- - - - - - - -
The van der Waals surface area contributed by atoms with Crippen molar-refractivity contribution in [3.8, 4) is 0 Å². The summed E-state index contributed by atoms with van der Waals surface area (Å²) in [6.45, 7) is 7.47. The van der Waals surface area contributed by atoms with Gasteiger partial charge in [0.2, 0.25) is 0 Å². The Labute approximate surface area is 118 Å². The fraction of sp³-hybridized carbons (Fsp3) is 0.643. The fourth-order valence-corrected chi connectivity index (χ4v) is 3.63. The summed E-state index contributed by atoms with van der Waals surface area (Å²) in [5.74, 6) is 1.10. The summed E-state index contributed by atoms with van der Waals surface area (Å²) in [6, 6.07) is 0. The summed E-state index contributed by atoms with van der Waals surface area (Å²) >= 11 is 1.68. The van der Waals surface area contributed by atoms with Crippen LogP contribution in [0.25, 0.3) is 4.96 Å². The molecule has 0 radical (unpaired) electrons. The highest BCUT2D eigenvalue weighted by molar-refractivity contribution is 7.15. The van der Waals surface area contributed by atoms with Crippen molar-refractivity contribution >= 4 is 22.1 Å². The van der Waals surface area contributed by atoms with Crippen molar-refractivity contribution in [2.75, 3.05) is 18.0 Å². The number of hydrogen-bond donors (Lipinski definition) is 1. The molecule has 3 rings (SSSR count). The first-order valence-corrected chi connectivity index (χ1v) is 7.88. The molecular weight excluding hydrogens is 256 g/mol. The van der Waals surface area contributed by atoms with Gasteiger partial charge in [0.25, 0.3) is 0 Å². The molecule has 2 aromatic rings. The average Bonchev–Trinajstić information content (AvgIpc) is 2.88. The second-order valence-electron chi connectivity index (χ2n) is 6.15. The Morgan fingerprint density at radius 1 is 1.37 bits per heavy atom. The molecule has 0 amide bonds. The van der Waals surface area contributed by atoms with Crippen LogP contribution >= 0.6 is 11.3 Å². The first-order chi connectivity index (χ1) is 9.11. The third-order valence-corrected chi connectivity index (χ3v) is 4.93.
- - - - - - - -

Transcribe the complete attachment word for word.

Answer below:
The van der Waals surface area contributed by atoms with Crippen molar-refractivity contribution in [3.8, 4) is 0 Å². The summed E-state index contributed by atoms with van der Waals surface area (Å²) in [6.45, 7) is 7.47. The van der Waals surface area contributed by atoms with Gasteiger partial charge in [0.2, 0.25) is 0 Å². The Labute approximate surface area is 118 Å². The fraction of sp³-hybridized carbons (Fsp3) is 0.643. The fourth-order valence-corrected chi connectivity index (χ4v) is 3.63. The summed E-state index contributed by atoms with van der Waals surface area (Å²) in [5.74, 6) is 1.10. The summed E-state index contributed by atoms with van der Waals surface area (Å²) in [6, 6.07) is 0. The summed E-state index contributed by atoms with van der Waals surface area (Å²) >= 11 is 1.68. The van der Waals surface area contributed by atoms with Crippen LogP contribution in [0.25, 0.3) is 4.96 Å². The molecule has 0 radical (unpaired) electrons. The highest BCUT2D eigenvalue weighted by molar-refractivity contribution is 7.15. The van der Waals surface area contributed by atoms with Crippen molar-refractivity contribution >= 4 is 22.1 Å². The van der Waals surface area contributed by atoms with Crippen molar-refractivity contribution in [2.75, 3.05) is 18.0 Å². The number of hydrogen-bond donors (Lipinski definition) is 1. The molecule has 3 rings (SSSR count). The first-order valence-corrected chi connectivity index (χ1v) is 7.88. The molecular weight excluding hydrogens is 256 g/mol. The van der Waals surface area contributed by atoms with Gasteiger partial charge in [0.25, 0.3) is 0 Å². The molecule has 2 aromatic rings. The average Bonchev–Trinajstić information content (AvgIpc) is 2.88. The second-order valence-electron chi connectivity index (χ2n) is 6.15. The Morgan fingerprint density at radius 1 is 1.37 bits per heavy atom. The molecule has 0 amide bonds. The van der Waals surface area contributed by atoms with Crippen LogP contribution >= 0.6 is 11.3 Å². The first-order chi connectivity index (χ1) is 9.11. The third-order valence-corrected chi connectivity index (χ3v) is 4.93.